Equal parts memoir of love, loss, and sobriety, as well as a love-letter to youth, the Columbus music scene of the '90s, and two special, singular creative talents. This book is bracing, frank, hilarious, and brutal. With equal parts romanticism and wit, Koe-Krompecher writes about working at a record store in the '90s and running the iconic Columbus record label, Anyway Records, while chronicling the rise, successes, and tragic loss of his dear friends, Jerry Wick and Jenny Mae.
Recommended for fans of: '90s music, Joe Meno's Hairstyles of the Damned, VH1's "Behind the Music."

Co-Machines: Mobile Disruptive Architecture, by Dan Dorocic
Few books have blown my hair back and disrupted my thinking as substantially this year, and especially in the age of COVID, as Co-Machines. In the wake of restricted travel and habitation due to COVID, this book asks us to re-consider who owns public space and how we might disrupt that imposed ideology. A collection of philosophical pamphlet-manifestos on architecture and public space, that then segues to the actual practice of building co-machines using re-purposed or recycled materials, which include Garden Archipelago Rollwagens, Transparent Footprints of Invisible Giants Machine, Dance Vehicles, and Nimble Lighthouses. This book inspired us to create a project-based activity series at HQ, coming in January 2021.
Recommended for fans of: TED talks, Jad Abumrad.

Tacky, by Rax King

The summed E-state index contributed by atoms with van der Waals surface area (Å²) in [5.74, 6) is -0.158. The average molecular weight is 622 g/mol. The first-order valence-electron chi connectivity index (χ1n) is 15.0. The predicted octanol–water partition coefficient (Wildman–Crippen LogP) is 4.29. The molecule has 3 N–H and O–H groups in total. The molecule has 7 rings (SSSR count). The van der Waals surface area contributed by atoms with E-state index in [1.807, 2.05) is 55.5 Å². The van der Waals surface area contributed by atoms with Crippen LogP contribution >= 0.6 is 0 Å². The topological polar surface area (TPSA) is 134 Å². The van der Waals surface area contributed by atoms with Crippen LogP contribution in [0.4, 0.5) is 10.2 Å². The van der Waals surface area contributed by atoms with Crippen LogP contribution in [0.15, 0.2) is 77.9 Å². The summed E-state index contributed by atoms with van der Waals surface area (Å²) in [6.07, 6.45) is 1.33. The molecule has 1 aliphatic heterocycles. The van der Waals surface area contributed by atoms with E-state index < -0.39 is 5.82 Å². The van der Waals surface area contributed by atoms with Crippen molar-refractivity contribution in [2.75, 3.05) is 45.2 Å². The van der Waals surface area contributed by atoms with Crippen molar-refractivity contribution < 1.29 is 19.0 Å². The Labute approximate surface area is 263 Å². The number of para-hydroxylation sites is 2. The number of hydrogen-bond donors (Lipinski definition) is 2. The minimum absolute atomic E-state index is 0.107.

I knew I was going to love this book as soon as I saw the title. I'm always interested in the conversation of what culture gets celebrated and what gets denigrated. I'm a sucker for anything that pushes back against "people with good taste" not giving something in bad taste a fair shake. This book was still though, not quite what I expected and a pleasant surprise. It is very easy, when trying to defend something that is in bad taste, to argue that it is actually in good taste and misunderstood. King, instead, sidesteps the whole issue, arguing that it doesn't matter. These essays are all vulnerable, tender, honest portrayals on Creed, Hot Topic, and The Jersey Shore and the very real impact they've had on her life. Her refusal to sneer, or roll her eyes at what she loves is the real gift of this book. Her often funny, and often touching personal essays are just the icing on the cake.
Recommended for fans of: Leopard print, Cheesecake Factory, Hot Topic.

Black Nerd Problems, by William Evans and Omar Holmon
This book is a balm to a problem I didn't even know I had. If you enjoy any of the pop culture mentioned in these essays (comics, anime, cartoons, etc.) then you might also be familiar with the thriving internet landscape of thinkpieces being churned out about these topics everyday. If you are familiar with them, then I don't need to tell you that many of them are really, really bad. Whole corners of the internet are filled with mindless collections of buzzwords and bad takes. So how refreshing it is to have a whole beautiful book of thoughtful, funny, and passionate essays by Evans and Holmon. Back before this media was the sort of industry it is now, ripe for SEO friendly articles and other kinds of exploitation, they were hobbies and sources of passion. Evans and Holmon center this real love for the culture in the essays they write, and it makes for the most fun thing I've read all year.
Recommended for fans of: Arguing over which is Storm's best costume, Green Lantern (but not real cops), The Legend of Korra.